I believe some of the carvings are depicting relict populations of Homo floriensis riding regular-sized cassowaries.

    Link to this
  6. 6. DavidMarjanovic 9:58 am 04/1/2014

    ‘safe citation deletion protocol’

    So full of win! And Smith (2005, 2006) has the best paper titles ever.

    This sometimes inofficially called “Smurf-helmet”

    Aren’t those the two who always kill the Archbishop of Canterbury?

    R. K. Kinzelbach 2012 A Cassowary Casuarius casuarius
    (Linnaeus, 1758) Record from Alexandria, Egypt, in 20 B.C. (Aves, Ratitae, Casuaridae)
    The Open Ornithology Journal 5: 26-31
    full text here

    …Wow.

    Link to this
  7. 7. Dan1701 10:34 am 04/1/2014

    It seems to me that with this huge amount of convincing evidence of an abundant Australian megaherbivore unique to the Australian rainforests, you have also unwittingly provided proof for another of the lesser-known animals of the Australian forests.

    The giant moa birds of New Zealand were predated by a species of giant eagle, which was able to kill such large and well-defended birds solely by attacking from above. It is therefore highly likely that this mode of predation was also practised in the forests of Australia by a very different predator.

    Australians are known the world over for their idiosyncratic nomenclature of the animals of Australia. Numerous small marsupials are known as “rats” despite bearing only a superficial resemblence to the placental mammals of the same name; likewise “marsupial cats” and “marsupial tigers”. It is therefore a sure bet that any colloquial Australian name for any lesser-known fauna will bear only a passing resemblence to the placental used to name the marsupial it resembles.

    Therefore I would propose that the predator in this case was (indeed, still is) a somewhat evolved relative of the koala. Like its exclusively herbivorous cousin, this predator has a very low metabolism and frankly laughably small brain, and hunts by waiting in ambush in rain forest trees, until a cassowary is stupid enough to walk beneath. It then simply jumps downwards at the prey, relying upon gravity to give the attack sufficient energy to be lethal. Such an animal is stout, stocky and sluggish of movement and generally ursinoid in form hence the common Australian name for it.

    I therefore salute you for providing sufficient evidence to conclusively prove the existence of the Drop-Bear.

    Thank you.

    Link to this
  8. 8. John Harshman 11:19 am 04/1/2014

    I’m speechless. But I can still type.

    Link to this
  9. 9. PaleoStu 12:21 pm 04/1/2014

    I have heard said one of these was the basis for a twelve-bird turducken served by William Buckland on the occasion of his 55th birthday. According to an account in the first edition of ‘Pass the Gaviscon: The Life of William Buckland’ by Sir Dunley Woodcott. The dish was created as follow with one bird stuffed inside the next, according to this recipe:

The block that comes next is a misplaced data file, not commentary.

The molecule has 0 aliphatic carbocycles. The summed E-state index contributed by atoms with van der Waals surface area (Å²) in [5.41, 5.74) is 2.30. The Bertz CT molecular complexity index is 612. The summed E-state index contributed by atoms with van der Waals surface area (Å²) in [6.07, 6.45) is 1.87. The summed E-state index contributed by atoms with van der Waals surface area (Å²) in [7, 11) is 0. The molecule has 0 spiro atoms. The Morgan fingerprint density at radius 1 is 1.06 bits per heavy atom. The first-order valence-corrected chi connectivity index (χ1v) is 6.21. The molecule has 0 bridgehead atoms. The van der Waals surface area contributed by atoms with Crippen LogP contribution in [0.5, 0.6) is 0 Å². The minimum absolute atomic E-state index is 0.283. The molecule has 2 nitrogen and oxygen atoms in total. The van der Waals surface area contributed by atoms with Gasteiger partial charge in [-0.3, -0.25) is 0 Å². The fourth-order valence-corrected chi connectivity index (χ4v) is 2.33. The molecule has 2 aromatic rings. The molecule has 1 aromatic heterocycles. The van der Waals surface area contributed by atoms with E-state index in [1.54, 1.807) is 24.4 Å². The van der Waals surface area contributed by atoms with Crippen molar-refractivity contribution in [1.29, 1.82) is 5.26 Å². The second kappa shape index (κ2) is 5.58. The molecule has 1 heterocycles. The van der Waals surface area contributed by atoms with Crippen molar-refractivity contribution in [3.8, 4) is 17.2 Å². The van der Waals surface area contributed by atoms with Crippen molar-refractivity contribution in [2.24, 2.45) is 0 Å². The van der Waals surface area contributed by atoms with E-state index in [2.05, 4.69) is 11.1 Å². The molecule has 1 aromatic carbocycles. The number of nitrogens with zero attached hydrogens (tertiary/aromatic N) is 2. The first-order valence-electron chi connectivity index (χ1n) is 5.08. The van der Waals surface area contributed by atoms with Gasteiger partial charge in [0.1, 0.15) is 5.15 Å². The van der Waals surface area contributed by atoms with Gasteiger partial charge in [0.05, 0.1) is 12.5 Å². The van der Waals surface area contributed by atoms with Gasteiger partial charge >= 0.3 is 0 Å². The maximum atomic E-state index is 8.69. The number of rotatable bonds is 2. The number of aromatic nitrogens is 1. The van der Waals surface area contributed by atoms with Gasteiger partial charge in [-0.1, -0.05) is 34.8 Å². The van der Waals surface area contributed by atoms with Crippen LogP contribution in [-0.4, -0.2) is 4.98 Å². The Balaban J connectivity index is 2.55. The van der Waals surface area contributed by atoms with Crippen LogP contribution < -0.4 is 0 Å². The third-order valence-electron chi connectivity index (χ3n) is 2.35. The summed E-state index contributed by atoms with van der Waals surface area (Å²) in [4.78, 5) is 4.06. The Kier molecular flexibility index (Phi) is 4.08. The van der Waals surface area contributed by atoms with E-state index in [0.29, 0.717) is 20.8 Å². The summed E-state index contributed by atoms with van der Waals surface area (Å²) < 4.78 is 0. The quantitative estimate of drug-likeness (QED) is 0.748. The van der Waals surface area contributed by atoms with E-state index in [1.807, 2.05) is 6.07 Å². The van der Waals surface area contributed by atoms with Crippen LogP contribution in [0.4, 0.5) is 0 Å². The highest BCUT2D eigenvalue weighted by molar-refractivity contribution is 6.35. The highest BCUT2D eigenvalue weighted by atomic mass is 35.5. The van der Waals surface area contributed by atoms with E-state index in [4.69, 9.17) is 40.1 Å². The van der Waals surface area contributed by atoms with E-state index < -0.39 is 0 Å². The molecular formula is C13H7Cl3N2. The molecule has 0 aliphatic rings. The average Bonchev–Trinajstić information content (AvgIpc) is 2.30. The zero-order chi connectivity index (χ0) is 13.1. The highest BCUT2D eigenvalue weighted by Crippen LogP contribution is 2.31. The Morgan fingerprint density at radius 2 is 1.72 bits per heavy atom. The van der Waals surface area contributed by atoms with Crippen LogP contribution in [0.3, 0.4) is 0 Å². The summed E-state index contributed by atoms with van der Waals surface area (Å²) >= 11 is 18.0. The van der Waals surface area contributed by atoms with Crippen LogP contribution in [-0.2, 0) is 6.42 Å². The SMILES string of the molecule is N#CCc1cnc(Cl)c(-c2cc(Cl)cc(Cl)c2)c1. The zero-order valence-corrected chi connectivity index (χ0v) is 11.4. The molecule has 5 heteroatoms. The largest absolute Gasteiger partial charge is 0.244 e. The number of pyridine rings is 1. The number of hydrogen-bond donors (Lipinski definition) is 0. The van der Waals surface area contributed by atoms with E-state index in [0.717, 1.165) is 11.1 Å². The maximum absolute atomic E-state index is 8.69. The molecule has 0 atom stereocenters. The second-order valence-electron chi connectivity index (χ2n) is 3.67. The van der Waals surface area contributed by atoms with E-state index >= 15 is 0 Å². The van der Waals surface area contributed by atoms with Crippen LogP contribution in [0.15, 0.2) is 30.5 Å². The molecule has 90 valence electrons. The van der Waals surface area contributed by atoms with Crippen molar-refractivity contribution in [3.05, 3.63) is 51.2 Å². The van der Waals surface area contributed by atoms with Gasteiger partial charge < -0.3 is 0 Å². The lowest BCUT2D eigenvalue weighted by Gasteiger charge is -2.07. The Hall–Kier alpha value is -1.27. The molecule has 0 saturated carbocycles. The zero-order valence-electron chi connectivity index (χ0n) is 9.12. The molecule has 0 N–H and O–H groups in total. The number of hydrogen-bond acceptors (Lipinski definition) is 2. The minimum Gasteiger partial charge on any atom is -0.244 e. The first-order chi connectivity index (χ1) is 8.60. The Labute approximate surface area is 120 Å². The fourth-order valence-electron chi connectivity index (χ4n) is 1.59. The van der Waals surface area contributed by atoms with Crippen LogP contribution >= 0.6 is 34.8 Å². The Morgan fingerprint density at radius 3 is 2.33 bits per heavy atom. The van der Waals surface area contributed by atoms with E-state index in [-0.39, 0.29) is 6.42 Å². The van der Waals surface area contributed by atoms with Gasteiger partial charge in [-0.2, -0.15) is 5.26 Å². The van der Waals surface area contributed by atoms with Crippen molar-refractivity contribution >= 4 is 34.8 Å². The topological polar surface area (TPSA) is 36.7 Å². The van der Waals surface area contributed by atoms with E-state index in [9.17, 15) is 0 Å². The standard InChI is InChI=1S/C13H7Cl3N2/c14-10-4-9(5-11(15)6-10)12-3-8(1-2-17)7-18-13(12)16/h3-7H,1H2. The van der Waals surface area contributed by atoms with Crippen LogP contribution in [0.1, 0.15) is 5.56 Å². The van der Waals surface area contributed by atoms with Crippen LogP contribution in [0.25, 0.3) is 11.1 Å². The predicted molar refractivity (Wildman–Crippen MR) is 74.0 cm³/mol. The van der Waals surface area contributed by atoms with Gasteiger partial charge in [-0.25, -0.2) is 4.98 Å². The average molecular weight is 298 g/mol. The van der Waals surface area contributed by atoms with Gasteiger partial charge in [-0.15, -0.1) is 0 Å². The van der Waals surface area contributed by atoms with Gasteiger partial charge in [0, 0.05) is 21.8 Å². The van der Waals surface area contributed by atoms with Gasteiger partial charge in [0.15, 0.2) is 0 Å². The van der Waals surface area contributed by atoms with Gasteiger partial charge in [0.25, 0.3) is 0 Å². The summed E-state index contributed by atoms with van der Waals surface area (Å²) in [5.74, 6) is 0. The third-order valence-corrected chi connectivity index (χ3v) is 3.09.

Maximum Cassowary
    Ostrich
    Right Great Bustard
    Swan (Honking Northern)
    Goose (Lesser Striped Biddulph)
    A plucked pheasant plucked by a pheasant plucker
    Next door’s duck ‘Jemima’ (little Algernon was inconsolable for weeks)
    Burrowing Owl (by mistake)
    Savoury Duck (hollowed out)
    Bombay Duck
    Little Jenny Wren (shame!)
    Whelk (not a bird), stuffed with a marrowfat pea.

    Legend has it there was enough left over for a curry, two flans and butties for a fortnight.

    Link to this
  10. 10. Yodelling Cyclist 12:55 pm 04/1/2014

    Good stuff. It’s remarkable how Darren finds these animals around early April every year.

    Lurching drastically off topic, I was wondering if I could this opportunity write a note about Bergmann’s rule for those who’ve listened to the latest Tet zoo podcast, as the comment section over there is as dead as dead thing and the audience of TZB and TZP presumably overlap.

    There will be no mention of cassowaries, so enthusiasts may safely ignore the remainder of this note.

    If I understood correctly, Darren and John questioned whether the new tyrannosaur from the arctic fitted with Bergmann’s rule, seeing as how it’s a dwarf from the high latitudes.

    It does, because there’s been a big change in the environment. Bergmann’s rule, if I understand correctly*, is predicated on the idea tat for an endotherm, heat loss is proportional to surface area of the body and generation to the volume. Consequently, in a cold environment (such as the poles) endotherms should get bigger. Generally.